Bastyr's 7th Annual "Human Library"

Bastyr student interviewing an individual for the 7th Annual Human Library

Understanding the diversity of the human experience, which is central to becoming an empathetic health professional, is not something that can be gained from a textbook. The internationally recognized Human Library event provides students with the opportunity to hear from “living books” -- individuals representing different social, racial, and religious backgrounds, who share their stories.

This week, over 30 University students had the opportunity to meet 10 “living books” in Bastyr’s 7th Annual Human Library event at the Bastyr Center for Natural Health. Led by the Center for Social Justice & Diversity, a group of dedicated student volunteers, and Bastyr graduate, Center Co-Director, faculty member, and recently appointed AANP Board Member, Safiya McCarter, ND, MSAOM, the Human Library aims to expose students to prepare them to work with diverse patients, providing a safe space for both the students and participants to be vulnerable and honest without fear or judgement.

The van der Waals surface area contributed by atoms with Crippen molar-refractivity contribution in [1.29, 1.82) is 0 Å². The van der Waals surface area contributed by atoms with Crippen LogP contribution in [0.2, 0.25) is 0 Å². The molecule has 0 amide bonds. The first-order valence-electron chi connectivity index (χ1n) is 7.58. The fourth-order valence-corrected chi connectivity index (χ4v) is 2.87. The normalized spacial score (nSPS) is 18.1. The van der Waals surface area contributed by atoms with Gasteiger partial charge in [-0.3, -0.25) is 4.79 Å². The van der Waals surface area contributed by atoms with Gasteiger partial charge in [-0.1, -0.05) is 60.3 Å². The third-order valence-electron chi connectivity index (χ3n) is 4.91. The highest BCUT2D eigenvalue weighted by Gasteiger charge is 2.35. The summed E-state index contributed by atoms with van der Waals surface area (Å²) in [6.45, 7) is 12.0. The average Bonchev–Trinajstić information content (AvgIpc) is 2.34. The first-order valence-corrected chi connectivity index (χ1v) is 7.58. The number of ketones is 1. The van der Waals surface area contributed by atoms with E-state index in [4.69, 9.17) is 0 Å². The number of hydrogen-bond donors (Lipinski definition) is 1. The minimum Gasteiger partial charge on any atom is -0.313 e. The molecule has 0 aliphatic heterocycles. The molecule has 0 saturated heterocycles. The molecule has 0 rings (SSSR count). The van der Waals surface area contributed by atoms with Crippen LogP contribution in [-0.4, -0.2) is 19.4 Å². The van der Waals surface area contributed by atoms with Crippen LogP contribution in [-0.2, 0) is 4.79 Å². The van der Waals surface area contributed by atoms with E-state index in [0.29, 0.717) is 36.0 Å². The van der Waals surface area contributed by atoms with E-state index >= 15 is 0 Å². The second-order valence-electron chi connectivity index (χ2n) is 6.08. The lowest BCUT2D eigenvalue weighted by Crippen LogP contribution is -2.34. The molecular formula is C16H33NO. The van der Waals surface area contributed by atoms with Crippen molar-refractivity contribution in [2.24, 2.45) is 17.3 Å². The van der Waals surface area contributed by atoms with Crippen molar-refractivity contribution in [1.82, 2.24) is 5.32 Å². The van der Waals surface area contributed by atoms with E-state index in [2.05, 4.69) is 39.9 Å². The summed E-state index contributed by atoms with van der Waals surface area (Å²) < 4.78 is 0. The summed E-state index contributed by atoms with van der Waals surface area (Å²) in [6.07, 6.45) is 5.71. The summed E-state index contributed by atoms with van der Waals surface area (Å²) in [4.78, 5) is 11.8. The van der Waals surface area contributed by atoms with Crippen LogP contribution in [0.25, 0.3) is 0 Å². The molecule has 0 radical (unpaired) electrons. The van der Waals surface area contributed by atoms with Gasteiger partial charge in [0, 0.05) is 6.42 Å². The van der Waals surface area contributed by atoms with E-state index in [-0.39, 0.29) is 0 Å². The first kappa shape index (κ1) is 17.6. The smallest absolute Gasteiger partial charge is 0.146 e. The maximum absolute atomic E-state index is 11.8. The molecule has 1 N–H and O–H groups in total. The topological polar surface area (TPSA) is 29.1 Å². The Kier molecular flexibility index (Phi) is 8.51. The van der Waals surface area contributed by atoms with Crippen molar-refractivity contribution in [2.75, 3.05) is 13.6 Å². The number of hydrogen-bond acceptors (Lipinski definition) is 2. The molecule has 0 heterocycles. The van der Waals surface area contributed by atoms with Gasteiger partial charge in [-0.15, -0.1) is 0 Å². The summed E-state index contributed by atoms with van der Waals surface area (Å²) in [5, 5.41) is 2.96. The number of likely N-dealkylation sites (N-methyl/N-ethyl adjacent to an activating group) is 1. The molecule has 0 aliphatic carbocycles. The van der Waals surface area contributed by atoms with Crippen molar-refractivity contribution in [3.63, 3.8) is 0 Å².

“What I like about the event is what it represents – the opportunity to interact with people they know very little about but they know they may encounter at some point as a clinician,” McCarter shared.

Third year ND student and first time attendee, Chih-Yun Hsiung, said, “The Human Library reminded me of how we are often removed from many groups in our community, perhaps because of the comfort of staying within what we are familiar with.”

Because of the value of the perspectives and insights offered, students will attend a number of these events while at Bastyr. But “books” also continue to come back to share their lives and their unique experiences. One such individual is Cunning Minx, who has participated as a “living book” for several years.

“This event helps people understand the limits of their own experience and have a bit more respect for all different kinds of experiences in terms of health and life,” said Minx.

For more information on the Human Library project, visit